Last January, the federal government declared a public health emergency in response to the accelerating spread of COVID-19. As state and local governments issued stay-at-home orders, wider use of telehealth became critical to preventing potential virus exposure in medical offices. In response, the U.S. Department of Justice and U.S. Department for Health and Human Services (HHS) enhanced flexibility for practitioners so they could prescribe buprenorphine—a key medication to treat opioid use disorder (OUD)—for patients after consultations by telephone or video conference.
Practitioners and public health experts are now expressing concern that if these flexibilities end as the public emergency eases, access to treatment could drop significantly. Congress could act to extend these policies, but a new report by researchers at the George Washington University (GWU) Regulatory Studies Center finds that the Drug Enforcement Administration and the Substance Abuse and Mental Health Services Administration (SAMHSA) have the legal authority to do so themselves. The Pew Charitable Trusts funded the research, which was published Feb. 23.
Under the emergency designation, practitioners approved to prescribe buprenorphine are no longer prohibited from doing so without first conducting an examination of the patient in person. Instead, providers can prescribe this drug for new patients they have consulted with over the telephone or through video conference. This flexibility also applies to new patients receiving buprenorphine through opioid treatment programs (OTPs)—federally regulated facilities where patients take medications for OUD under the supervision of medical staff. They also receive counseling and other care services.
The GWU report describes the potential pathways that the DEA and SAMHSA could take to expand access to lifesaving care with medications that have proved effective.
Under the existing regulations, health care providers must conduct an in-person evaluation before prescribing or dispensing buprenorphine and cannot rely on telemedicine. This requirement applies to practitioners who have undergone specialized training and received the federal “X-waiver” to prescribe buprenorphine for OUD, as well as to OTPs. These rules have been eased temporarily during the pandemic to ensure that people can access or continue treatment.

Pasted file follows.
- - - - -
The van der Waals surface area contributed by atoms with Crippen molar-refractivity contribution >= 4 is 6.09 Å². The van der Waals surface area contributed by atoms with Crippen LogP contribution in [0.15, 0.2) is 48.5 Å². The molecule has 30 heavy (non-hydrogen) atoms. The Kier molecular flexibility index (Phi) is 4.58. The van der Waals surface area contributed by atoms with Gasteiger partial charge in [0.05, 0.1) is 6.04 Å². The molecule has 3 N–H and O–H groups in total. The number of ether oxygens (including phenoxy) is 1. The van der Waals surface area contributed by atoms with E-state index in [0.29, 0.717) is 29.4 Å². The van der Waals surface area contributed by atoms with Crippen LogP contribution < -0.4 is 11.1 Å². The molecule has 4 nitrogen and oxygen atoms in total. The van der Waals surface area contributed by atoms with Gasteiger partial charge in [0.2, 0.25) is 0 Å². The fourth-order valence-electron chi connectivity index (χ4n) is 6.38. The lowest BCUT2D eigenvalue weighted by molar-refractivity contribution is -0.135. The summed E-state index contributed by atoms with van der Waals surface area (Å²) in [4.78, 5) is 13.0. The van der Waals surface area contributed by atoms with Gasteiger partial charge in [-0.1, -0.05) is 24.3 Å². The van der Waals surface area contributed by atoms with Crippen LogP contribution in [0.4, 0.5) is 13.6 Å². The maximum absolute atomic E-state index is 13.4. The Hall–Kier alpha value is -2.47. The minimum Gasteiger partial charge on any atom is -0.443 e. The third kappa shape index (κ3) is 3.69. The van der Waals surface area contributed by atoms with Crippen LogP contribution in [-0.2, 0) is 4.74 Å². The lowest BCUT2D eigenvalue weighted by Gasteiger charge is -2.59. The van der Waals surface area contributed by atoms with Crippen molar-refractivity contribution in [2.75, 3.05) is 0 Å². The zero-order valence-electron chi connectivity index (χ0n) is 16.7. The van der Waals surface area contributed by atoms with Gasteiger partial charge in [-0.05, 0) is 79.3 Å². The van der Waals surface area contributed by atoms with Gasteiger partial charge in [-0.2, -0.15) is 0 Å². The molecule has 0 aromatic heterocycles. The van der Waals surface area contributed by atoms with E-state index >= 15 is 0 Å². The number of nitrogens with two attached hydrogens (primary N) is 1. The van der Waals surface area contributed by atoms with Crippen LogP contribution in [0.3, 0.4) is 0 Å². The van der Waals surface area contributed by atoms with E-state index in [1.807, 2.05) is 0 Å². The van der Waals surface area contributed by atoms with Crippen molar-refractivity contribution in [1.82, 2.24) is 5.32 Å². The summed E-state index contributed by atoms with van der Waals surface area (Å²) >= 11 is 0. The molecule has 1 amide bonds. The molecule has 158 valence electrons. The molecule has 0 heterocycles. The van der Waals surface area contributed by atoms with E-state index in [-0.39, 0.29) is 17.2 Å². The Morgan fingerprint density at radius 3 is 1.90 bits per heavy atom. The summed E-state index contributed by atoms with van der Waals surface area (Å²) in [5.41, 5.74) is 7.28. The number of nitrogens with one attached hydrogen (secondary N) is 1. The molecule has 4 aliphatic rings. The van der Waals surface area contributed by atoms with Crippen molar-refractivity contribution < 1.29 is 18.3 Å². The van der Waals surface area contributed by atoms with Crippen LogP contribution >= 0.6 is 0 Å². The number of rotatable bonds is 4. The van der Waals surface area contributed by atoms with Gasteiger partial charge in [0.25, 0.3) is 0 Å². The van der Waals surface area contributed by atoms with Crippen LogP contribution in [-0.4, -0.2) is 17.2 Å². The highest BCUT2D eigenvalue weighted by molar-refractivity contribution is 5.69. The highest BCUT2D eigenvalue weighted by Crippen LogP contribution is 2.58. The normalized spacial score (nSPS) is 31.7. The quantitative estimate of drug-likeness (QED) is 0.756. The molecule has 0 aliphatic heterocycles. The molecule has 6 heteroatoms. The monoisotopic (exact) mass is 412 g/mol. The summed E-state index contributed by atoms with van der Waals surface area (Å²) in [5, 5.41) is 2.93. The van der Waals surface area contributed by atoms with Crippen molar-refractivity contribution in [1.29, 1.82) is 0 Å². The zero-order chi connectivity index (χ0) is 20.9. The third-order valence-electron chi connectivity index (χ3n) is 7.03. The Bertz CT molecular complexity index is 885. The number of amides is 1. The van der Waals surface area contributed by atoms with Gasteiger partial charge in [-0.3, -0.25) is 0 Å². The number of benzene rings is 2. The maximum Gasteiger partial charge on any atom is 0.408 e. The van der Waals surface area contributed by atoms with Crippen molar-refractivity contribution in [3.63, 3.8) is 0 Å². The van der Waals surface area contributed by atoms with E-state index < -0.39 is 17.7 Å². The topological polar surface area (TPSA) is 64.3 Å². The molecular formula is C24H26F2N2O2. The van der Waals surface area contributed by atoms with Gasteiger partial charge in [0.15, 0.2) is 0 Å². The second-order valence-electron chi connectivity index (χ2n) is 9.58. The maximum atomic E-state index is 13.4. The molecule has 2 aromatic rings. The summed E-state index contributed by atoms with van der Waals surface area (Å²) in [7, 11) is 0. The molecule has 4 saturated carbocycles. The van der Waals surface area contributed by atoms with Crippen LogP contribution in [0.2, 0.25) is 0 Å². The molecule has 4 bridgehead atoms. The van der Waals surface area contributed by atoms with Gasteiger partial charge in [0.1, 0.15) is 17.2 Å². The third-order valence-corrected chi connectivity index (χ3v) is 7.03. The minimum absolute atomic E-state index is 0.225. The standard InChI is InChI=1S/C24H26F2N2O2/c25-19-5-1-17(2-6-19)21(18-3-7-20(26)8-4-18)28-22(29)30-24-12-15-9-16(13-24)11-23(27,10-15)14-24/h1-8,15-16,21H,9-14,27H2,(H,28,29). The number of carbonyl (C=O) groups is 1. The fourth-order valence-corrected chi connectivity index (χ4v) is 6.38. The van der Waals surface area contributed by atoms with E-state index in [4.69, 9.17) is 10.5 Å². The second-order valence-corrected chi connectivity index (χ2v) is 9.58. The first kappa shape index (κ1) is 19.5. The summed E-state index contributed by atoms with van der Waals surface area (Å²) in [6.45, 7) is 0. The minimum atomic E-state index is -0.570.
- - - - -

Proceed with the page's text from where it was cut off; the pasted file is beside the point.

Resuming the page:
What could change
The DEA and SAMHSA currently permit practitioners to initiate buprenorphine treatment for new patients with OUD over the telephone or using an audio-visual connection—without requiring an initial in-person evaluation. However, these flexibilities are set to lapse if the emergency declaration expires or is revoked.
In their report, GWU researchers describe three potential approaches that the agencies could take to extend the flexibilities for buprenorphine without legislative action:
- They could issue joint regulations allowing practitioners to prescribe buprenorphine without first conducting an in-person medical evaluation.
The DEA and SAMHSA have the authority to extend the telemedicine flexibilities by issuing joint regulations under a statutory exception in the Ryan Haight Online Pharmacy Consumer Protection Act of 2008. This provision gives them broad discretion to advance regulations that allow practitioners to prescribe controlled substances using telemedicine without an in-person evaluation. These regulations, however, would apply only to practitioners with an X-waiver, so SAMHSA would need to issue a companion policy to exempt providers at OTPs from the requirement to conduct an in-person medical evaluation before treating people with OUD with buprenorphine.
- The DEA could establish a special registration for a telemedicine program. SAMHSA would need to issue a companion policy to apply the telemedicine flexibilities to OTPs.
Under another exception included in the Ryan Haight Act, the DEA has the authority to create a registration program for providers to prescribe controlled substances (including buprenorphine) via telemedicine, without first conducting an in-person evaluation. In fact, the SUPPORT for Patients and Communities Act of 2018 directed the DEA to advance regulations to create such a program by October 2019. However, the DEA has not done so. As with the previous approach, this program would not be relevant to OTPs, so SAMHSA would need to issue a companion policy to exempt providers at those programs from the requirement to conduct an in-person medical evaluation before prescribing buprenorphine for OUD.
- The agencies could rely on the separate, opioid-specific public health emergency declaration to offer a longer term—but not permanent—option to extend these flexibilities.
If the COVID-19 public health emergency declaration expires or is revoked, SAMHSA and the DEA could choose to grant flexibilities that match those under the current opioid-specific public health emergency declaration. HHS first declared the opioid crisis a national public health emergency in October 2017 and has renewed that declaration 11 times, most recently in January 2021.
The report shows that the DEA and SAMHSA have the legal authority to broaden treatment access for people with OUD without relying on the COVID-19 public health emergency. Although more research is needed to understand the precise impact of telemedicine on treatment, policymakers should encourage these federal agencies to extend the flexible rules that have the power to save lives.
Beth Connolly is a director and Ian Reynolds is a senior manager for Pew’s substance use prevention and treatment initiative.